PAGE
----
When you write, you need to find your rhythm.
It’s like dancing. There’s a cadence and a step and a flow and movement.
The reader’s eyes should dance through your words, finding new interest in every word, phrase and paragraph.
Rhythm in writing is a bit harder to define than other elements of the writing craft, but the cadence of your writing can go a long way toward pulling your readers in and making the experience enjoyable.
As a writer, it can be easy to get wonderfully lost crafting images, foreshadowing major plot twists, building motifs, and sculpting seamless wordplay. You can love playing with these elements in your work, but never at the expense of another key facet of the craft of storytelling: rhythm in writing.
Though the words we write are frozen on the (physical or digital) page, meter, flow, and cadence can still make a huge difference between text that bores and text that grooves.
AI text generators are notoriously clunky, wooden dancers!
Writing flow refers to the smoothness and continuity of a piece of writing. It is the way that ideas and sentences connect and build upon one another, creating a sense of coherence and unity. A piece of writing with good flow makes it easy for the reader to understand and follow the author’s train of thought.
To achieve a good flow in your writing, you can use techniques such as:
- Smoothly transitioning between ideas and paragraphs
- Using clear and consistent sentence structures
- Using transitional words and phrases to connect ideas
- Maintaining a consistent tone and style throughout the piece.
Additionally, you can use various stylistic techniques such as repetition, parallelism, and using a consistent level of formality to help improve the flow of your writing.
Finally, it’s important to revise and edit your writing to ensure that the ideas and sentences connect well and the overall piece is easy to understand.
Smoothly Transitioning Between Ideas and Paragraphs
Below is an example of a paragraph that doesn’t flow.
The weather was beautiful today. I went for a walk in the park. The flowers were in full bloom. I saw a lot of people there. They were having a picnic. The sun was shining. It was a perfect day.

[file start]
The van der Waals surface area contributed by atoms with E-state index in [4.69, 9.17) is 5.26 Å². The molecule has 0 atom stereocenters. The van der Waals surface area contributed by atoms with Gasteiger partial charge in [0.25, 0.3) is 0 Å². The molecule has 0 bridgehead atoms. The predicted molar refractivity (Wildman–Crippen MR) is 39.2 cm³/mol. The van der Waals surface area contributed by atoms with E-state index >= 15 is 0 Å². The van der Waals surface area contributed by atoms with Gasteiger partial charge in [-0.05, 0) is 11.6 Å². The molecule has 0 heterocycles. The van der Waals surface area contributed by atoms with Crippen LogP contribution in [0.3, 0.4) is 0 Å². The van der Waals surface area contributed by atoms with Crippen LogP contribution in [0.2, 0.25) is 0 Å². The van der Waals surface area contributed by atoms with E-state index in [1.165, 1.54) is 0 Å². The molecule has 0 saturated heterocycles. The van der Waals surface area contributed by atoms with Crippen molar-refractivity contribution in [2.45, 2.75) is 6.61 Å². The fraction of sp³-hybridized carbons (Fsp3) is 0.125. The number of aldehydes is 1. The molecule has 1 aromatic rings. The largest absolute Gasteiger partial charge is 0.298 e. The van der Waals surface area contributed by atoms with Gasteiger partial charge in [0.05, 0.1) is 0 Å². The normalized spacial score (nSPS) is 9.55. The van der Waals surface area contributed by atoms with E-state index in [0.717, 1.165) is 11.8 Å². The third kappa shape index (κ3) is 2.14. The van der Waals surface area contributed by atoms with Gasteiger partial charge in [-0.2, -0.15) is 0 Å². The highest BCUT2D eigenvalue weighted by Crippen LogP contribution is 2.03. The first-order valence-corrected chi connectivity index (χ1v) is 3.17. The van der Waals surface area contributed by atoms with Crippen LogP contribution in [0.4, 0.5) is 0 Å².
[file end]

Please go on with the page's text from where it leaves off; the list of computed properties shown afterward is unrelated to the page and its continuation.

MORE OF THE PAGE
- The paragraph jumps abruptly from describing the weather to talking about the park without a clear transition.
- The sentences do not connect logically with each other, and the ideas jump around without a clear focus.
- There is no clear connection between the different parts of the paragraph, the weather, the park, the flowers and the people having a picnic.
- There is no clear reason why the author is describing the weather and the park, and how they are related.
By revising the paragraph, adding transitions, and making sure the ideas connect logically, the paragraph will have a better flow, and it will be easier for the reader to understand and follow the author’s train of thought.
And here’s how the paragraph could be rewritten to have flow:
I woke up to a beautiful day, the sun shining and the temperature just right, so I decided to take a walk in the park. As I strolled through the greenery, I couldn’t help but notice the colorful flowers in full bloom. The park was bustling with people, many of whom were enjoying picnics on the lush grass. The warm sun and lively atmosphere made for the perfect day to be outside.
Using Clear and Consistent Sentence Structures
“The dog, who was wagging his tail excitedly, raced across the field, chasing after the ball that had been thrown, but it was too far away, so he decided to lay down in the grass, feeling a bit disappointed, but also content with the warm sunshine on his fur.”
- The sentence starts with a noun phrase “The dog” and ends with a prepositional phrase “on his fur” which makes it too long and hard to follow